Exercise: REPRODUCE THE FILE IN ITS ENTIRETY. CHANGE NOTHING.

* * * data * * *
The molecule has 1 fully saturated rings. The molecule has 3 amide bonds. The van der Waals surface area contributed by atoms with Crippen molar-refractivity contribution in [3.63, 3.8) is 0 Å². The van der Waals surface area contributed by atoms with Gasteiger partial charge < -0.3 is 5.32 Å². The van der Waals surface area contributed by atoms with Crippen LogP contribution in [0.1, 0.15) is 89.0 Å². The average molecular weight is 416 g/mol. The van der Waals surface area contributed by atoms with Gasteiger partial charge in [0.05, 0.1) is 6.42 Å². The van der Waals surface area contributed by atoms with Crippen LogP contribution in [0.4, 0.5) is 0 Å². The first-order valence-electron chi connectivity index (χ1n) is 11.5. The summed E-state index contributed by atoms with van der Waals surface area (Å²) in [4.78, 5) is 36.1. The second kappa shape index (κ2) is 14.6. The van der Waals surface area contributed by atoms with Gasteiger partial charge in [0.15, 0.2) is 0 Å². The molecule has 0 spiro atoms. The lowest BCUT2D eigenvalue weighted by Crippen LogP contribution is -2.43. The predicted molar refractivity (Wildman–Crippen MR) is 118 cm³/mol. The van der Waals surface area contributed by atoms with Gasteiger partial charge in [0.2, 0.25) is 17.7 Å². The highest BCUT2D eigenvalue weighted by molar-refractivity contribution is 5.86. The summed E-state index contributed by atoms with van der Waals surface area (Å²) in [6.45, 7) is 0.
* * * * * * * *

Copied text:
The molecule has 1 fully saturated rings. The molecule has 3 amide bonds. The van der Waals surface area contributed by atoms with Crippen molar-refractivity contribution in [3.63, 3.8) is 0 Å². The van der Waals surface area contributed by atoms with Gasteiger partial charge < -0.3 is 5.32 Å². The van der Waals surface area contributed by atoms with Crippen LogP contribution in [0.1, 0.15) is 89.0 Å². The average molecular weight is 416 g/mol. The van der Waals surface area contributed by atoms with Gasteiger partial charge in [0.05, 0.1) is 6.42 Å². The van der Waals surface area contributed by atoms with Crippen LogP contribution in [0.4, 0.5) is 0 Å². The first-order valence-electron chi connectivity index (χ1n) is 11.5. The summed E-state index contributed by atoms with van der Waals surface area (Å²) in [4.78, 5) is 36.1. The second kappa shape index (κ2) is 14.6. The van der Waals surface area contributed by atoms with Gasteiger partial charge in [0.15, 0.2) is 0 Å². The molecule has 0 spiro atoms. The lowest BCUT2D eigenvalue weighted by Crippen LogP contribution is -2.43. The predicted molar refractivity (Wildman–Crippen MR) is 118 cm³/mol. The van der Waals surface area contributed by atoms with Gasteiger partial charge in [0.2, 0.25) is 17.7 Å². The highest BCUT2D eigenvalue weighted by molar-refractivity contribution is 5.86. The summed E-state index contributed by atoms with van der Waals surface area (Å²) in [6.45, 7) is 0.